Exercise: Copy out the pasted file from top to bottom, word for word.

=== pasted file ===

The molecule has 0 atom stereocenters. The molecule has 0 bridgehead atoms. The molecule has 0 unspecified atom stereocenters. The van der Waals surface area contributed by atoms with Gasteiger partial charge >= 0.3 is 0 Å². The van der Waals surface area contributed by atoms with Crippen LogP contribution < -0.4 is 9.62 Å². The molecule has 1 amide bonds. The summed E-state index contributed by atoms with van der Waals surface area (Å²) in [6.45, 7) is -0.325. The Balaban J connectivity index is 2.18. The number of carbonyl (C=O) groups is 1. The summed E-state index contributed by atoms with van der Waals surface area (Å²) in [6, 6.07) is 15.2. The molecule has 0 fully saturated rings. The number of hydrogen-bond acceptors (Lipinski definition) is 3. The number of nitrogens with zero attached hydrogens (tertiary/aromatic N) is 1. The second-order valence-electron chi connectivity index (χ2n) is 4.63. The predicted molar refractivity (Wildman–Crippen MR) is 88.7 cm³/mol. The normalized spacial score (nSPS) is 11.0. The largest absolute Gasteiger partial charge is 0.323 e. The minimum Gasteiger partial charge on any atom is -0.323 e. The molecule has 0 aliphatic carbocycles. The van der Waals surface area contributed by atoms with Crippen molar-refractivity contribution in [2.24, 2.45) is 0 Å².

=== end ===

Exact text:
The molecule has 0 atom stereocenters. The molecule has 0 bridgehead atoms. The molecule has 0 unspecified atom stereocenters. The van der Waals surface area contributed by atoms with Gasteiger partial charge >= 0.3 is 0 Å². The van der Waals surface area contributed by atoms with Crippen LogP contribution < -0.4 is 9.62 Å². The molecule has 1 amide bonds. The summed E-state index contributed by atoms with van der Waals surface area (Å²) in [6.45, 7) is -0.325. The Balaban J connectivity index is 2.18. The number of carbonyl (C=O) groups is 1. The summed E-state index contributed by atoms with van der Waals surface area (Å²) in [6, 6.07) is 15.2. The molecule has 0 fully saturated rings. The number of hydrogen-bond acceptors (Lipinski definition) is 3. The number of nitrogens with zero attached hydrogens (tertiary/aromatic N) is 1. The second-order valence-electron chi connectivity index (χ2n) is 4.63. The predicted molar refractivity (Wildman–Crippen MR) is 88.7 cm³/mol. The normalized spacial score (nSPS) is 11.0. The largest absolute Gasteiger partial charge is 0.323 e. The minimum Gasteiger partial charge on any atom is -0.323 e. The molecule has 0 aliphatic carbocycles. The van der Waals surface area contributed by atoms with Crippen molar-refractivity contribution in [2.24, 2.45) is 0 Å².